The mission’s heritage is restored

The mission’s heritage is restored

By Meg Hill

The cherished heritage-listed Mission to Seafarers Victoria (MtSV) has re-emerged from a long period of renovations and renewal.

Since the end of 2019, the 1916 Spanish mission style MtSV building has undergone long awaited renovations. Scaffolding has covered the building’s iconic frontage and rooms were sealed off.

The work was sped up during lockdown and the Mission is now ready for reopening.

“We used the time wisely ensuring that things were painted, tidy and updated and [we] reconsidered several areas within the Mission,” MtSV chief manager Sue Dight said.

“Through a grant from the Vera Moore Trust we have repurposed the baggage room to be the new archive space. New floors, storage equipment including compactus, art storage and blinds for the space have been purchased. New locks and computers will keep the information and items safe.”

The Mission also received a grant from the City of Melbourne that provided the opportunity to replace well-worn stage-curtains. The windows of the Chapel and others that were cracked or mismatched have been repaired and had glazing replaced.

“The most noticeable is the scaffolding is down and the whole front of the building was re-rendered,” Ms Dight said.

“It looks spectacular, and there is an anti-graffiti coating on it so hopefully we will not see the damage of the past.”

“We are working on grants to have the memorial plaques on the front repaired and in one case replaced. Our volunteer Maureen is replanting the garden where we had to remove plants and the chaplain Inni turned his hand to repointing the courtyard paving.”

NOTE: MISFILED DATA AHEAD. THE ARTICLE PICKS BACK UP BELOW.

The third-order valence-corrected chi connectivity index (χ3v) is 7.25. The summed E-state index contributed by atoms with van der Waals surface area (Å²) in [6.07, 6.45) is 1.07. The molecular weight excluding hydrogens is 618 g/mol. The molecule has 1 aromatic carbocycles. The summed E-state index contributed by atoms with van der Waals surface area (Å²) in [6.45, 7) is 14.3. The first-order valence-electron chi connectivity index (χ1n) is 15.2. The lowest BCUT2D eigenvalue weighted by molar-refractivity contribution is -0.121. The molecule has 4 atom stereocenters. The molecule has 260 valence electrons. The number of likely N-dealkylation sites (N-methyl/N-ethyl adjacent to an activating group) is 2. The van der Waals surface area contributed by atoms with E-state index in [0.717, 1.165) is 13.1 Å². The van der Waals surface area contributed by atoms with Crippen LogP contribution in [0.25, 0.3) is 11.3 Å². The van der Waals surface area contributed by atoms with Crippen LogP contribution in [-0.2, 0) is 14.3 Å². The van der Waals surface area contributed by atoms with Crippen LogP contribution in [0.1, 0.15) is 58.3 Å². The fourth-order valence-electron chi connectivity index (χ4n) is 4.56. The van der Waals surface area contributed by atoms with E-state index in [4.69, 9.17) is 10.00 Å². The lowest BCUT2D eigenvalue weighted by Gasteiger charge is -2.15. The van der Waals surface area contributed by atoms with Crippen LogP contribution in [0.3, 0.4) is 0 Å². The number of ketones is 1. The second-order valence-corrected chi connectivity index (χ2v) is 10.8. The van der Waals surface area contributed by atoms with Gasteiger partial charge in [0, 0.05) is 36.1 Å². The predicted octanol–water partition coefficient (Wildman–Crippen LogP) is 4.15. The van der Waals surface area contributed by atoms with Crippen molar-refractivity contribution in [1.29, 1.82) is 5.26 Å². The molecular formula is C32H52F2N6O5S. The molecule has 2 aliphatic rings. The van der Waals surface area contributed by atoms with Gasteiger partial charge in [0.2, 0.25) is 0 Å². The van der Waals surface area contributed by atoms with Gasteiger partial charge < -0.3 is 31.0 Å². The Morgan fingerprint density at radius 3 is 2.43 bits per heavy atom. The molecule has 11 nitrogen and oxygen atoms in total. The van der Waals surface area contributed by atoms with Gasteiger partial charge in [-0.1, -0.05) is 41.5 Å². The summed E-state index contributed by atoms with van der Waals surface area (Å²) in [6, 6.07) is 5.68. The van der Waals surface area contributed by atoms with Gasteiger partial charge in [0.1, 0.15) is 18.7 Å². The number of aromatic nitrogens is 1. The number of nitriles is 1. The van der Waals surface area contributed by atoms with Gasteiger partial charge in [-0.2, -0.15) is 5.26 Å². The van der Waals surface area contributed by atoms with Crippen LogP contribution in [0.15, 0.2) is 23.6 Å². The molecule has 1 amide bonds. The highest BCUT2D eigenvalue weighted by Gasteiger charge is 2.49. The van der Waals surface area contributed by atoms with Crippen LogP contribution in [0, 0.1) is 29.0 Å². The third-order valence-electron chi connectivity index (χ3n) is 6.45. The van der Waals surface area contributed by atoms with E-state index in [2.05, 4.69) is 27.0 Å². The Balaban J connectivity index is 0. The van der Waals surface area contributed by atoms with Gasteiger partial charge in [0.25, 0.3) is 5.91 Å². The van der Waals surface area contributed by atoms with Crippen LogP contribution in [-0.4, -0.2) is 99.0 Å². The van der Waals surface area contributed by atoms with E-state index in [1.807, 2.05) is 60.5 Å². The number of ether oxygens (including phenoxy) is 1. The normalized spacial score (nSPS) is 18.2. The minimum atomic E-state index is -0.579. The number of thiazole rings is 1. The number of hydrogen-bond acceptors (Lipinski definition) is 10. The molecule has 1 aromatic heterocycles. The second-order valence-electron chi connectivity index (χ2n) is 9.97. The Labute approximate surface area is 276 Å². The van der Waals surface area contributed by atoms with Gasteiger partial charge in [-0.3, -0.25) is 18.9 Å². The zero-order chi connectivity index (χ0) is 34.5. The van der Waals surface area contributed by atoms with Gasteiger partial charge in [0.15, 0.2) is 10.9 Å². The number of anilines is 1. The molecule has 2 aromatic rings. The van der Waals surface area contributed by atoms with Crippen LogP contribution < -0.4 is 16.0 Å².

The team at the Mission has been employed during the past couple of months through the Mission supporters and the Job Keeper program. Ms Dight said without both sources of support not everyone would have remained employed.

As for the seafarers, Ms Dight said the Mission had kept up its job of supporting essential workers on the sea – who she said had experienced “inhumane” conditions during the pandemic.

“Rev’d Inny has been kept very busy with social media and direct contact with hundreds of seafarers all over the world and the team has been busy shopping for everything from toothbrushes to chess sets to PlayStation games,” Ms Dight said.

“More than 300,000 seafarers are working beyond their contracts. Travel bans and quarantines mean there is no way of leaving their ships or replacement crews taking over.”

“Many crews have been on board their vessels for longer than the 11 months legally stipulated by Maritime Labour Convention, of which Australia is a signatory. Some for as long as 15 months.”

“The ongoing isolation so far from home, to which they are being subjected, is inhumane. They need surety of when they can return home to loved ones.”

The Mission has made sure those coming into Melbourne received a warm welcome.

“The crew of the Stolz Hagi were over a week delayed getting into Melbourne due to bad weather up the coast. So, we arranged for them to be in fine spirits with Hungry Jacks in their bellies, new books and beanies.”

As of late the team has been looking forward to reopening to visitors and volunteer •

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